In Leitert v. Pickwick Stages, 68 Cal.App. 504 [ 229 P. 889], the court in applying the doctrine of res ipsa loquitur said that `an automobile in perfect mechanical condition which the driver is having no difficulty in operating, running upon a paved highway with ample room, does not suddenly leave the highway and run 200 feet into the bottom of a gulch if it is being operated with due and proper care'.Summary of this case from Cookson v. Fitch
Civ. No. 4826.
August 30, 1924.
APPEAL from a judgment of the Superior Court of Monterey County. J. A. Bardin, Judge. Affirmed.
The facts are stated in the opinion of the court.
Theodore Hale, Barry J. Colding, A. E. Warth and B. P. Gibbs, for Appellant.
Reisner Honey for Respondent.
This is an appeal by the defendant from a judgment in favor of plaintiff for fifteen hundred dollars for personal injuries alleged to have been sustained by him as a result of the alleged negligence of defendant in operating one of its busses upon which plaintiff was a passenger.
The complaint alleged that at all times mentioned therein, the defendant Pickwick Stages, Northern Division, Inc., was the owner and operator of certain bus lines in the state of California for the transportation of passengers upon the public highways between the cities of San Francisco and Los Angeles; that on July 20, 1922, the plaintiff was a passenger upon one of said busses, so operated by said defendant; that on said date, while plaintiff was a passenger, as aforesaid, "the defendants while said bus was proceeding in a northerly direction on said highway and at or about eight miles south of the town of San Ardo, in the county of Monterey, state of California, so carelessly and negligently operated said bus, thereby causing said bus to leave the highway and run into a ditch with great force and violence, then and there inflicting upon plaintiff very severe and serious personal injuries" enumerated in the complaint.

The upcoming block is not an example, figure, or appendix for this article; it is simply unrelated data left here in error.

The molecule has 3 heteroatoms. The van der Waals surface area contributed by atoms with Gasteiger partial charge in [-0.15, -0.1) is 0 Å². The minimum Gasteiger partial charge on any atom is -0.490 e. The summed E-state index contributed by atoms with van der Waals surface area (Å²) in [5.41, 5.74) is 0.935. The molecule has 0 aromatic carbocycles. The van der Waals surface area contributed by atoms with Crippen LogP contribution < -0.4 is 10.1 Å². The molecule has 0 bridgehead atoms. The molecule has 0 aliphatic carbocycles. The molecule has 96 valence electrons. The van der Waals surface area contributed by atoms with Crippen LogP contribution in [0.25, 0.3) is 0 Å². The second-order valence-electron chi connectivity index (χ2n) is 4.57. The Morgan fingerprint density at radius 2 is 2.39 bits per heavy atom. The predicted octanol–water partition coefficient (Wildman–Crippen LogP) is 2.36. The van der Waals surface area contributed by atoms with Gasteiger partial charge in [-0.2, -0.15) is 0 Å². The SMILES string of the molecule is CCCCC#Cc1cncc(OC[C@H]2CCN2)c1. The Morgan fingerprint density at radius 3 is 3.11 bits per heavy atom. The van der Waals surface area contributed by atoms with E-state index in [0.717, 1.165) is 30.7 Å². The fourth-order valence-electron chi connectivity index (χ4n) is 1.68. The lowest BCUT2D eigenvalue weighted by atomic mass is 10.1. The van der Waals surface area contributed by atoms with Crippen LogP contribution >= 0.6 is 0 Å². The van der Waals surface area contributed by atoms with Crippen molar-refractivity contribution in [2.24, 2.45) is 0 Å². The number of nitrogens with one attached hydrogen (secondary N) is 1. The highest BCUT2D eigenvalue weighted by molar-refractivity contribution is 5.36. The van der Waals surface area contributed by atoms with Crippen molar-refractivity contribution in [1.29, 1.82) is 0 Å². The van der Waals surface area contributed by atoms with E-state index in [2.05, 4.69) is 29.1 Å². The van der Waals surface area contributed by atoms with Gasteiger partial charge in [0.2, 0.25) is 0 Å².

Appellant contends that the complaint fails to state a cause of action because the foregoing allegations do not sufficiently allege negligence of the defendants, and that the demurrer should have been sustained. It is urged that the allegation that the bus was negligently operated upon the highway and thereby was caused to leave the highway and run into a ditch with great force and violence raises no inference that the act of running into the ditch in and of itself was negligent. A pleading in almost the identical language as the complaint in this case was considered by us in the companion case growing out of the same accident ( Lawrence v. Pickwick Stages etc., ante, p. 494 [ 229 P. 885]). What was said in the opinion filed in that case with reference to this objection is applicable here and the objection is without merit.